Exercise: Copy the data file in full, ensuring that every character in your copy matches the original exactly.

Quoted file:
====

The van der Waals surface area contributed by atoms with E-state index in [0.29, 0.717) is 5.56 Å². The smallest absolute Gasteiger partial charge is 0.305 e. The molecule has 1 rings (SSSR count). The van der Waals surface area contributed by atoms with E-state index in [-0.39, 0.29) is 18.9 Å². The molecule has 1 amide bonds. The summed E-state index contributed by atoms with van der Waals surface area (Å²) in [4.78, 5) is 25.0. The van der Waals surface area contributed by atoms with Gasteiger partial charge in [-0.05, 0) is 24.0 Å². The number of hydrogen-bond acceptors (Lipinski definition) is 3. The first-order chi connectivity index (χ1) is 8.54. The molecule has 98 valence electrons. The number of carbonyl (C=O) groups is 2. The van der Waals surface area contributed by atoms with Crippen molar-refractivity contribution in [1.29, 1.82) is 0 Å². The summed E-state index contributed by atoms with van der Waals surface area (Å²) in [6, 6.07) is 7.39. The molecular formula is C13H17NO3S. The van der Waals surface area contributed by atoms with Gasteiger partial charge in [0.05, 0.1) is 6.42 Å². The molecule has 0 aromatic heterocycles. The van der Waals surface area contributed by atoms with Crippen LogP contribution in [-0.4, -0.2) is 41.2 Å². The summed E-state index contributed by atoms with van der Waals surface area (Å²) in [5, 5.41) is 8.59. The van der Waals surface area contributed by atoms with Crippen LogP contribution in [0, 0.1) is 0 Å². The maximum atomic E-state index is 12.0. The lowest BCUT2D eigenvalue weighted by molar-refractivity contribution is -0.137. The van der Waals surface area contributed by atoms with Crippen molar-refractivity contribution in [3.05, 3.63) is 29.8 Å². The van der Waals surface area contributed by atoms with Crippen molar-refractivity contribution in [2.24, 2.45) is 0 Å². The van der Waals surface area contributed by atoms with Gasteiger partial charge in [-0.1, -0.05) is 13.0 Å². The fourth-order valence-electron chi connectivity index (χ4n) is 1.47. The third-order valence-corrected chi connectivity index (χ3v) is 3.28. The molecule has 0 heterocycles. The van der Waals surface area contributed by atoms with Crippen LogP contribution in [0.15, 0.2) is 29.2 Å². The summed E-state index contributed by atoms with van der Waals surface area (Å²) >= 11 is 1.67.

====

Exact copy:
The van der Waals surface area contributed by atoms with E-state index in [0.29, 0.717) is 5.56 Å². The smallest absolute Gasteiger partial charge is 0.305 e. The molecule has 1 rings (SSSR count). The van der Waals surface area contributed by atoms with E-state index in [-0.39, 0.29) is 18.9 Å². The molecule has 1 amide bonds. The summed E-state index contributed by atoms with van der Waals surface area (Å²) in [4.78, 5) is 25.0. The van der Waals surface area contributed by atoms with Gasteiger partial charge in [-0.05, 0) is 24.0 Å². The number of hydrogen-bond acceptors (Lipinski definition) is 3. The first-order chi connectivity index (χ1) is 8.54. The molecule has 98 valence electrons. The number of carbonyl (C=O) groups is 2. The van der Waals surface area contributed by atoms with Crippen molar-refractivity contribution in [1.29, 1.82) is 0 Å². The summed E-state index contributed by atoms with van der Waals surface area (Å²) in [6, 6.07) is 7.39. The molecular formula is C13H17NO3S. The van der Waals surface area contributed by atoms with Gasteiger partial charge in [0.05, 0.1) is 6.42 Å². The molecule has 0 aromatic heterocycles. The van der Waals surface area contributed by atoms with Crippen LogP contribution in [-0.4, -0.2) is 41.2 Å². The summed E-state index contributed by atoms with van der Waals surface area (Å²) in [5, 5.41) is 8.59. The van der Waals surface area contributed by atoms with Crippen LogP contribution in [0, 0.1) is 0 Å². The maximum atomic E-state index is 12.0. The lowest BCUT2D eigenvalue weighted by molar-refractivity contribution is -0.137. The van der Waals surface area contributed by atoms with Crippen molar-refractivity contribution in [3.05, 3.63) is 29.8 Å². The van der Waals surface area contributed by atoms with Crippen molar-refractivity contribution in [2.24, 2.45) is 0 Å². The van der Waals surface area contributed by atoms with Gasteiger partial charge in [-0.1, -0.05) is 13.0 Å². The fourth-order valence-electron chi connectivity index (χ4n) is 1.47. The third-order valence-corrected chi connectivity index (χ3v) is 3.28. The molecule has 0 heterocycles. The van der Waals surface area contributed by atoms with Crippen LogP contribution in [0.15, 0.2) is 29.2 Å². The summed E-state index contributed by atoms with van der Waals surface area (Å²) >= 11 is 1.67.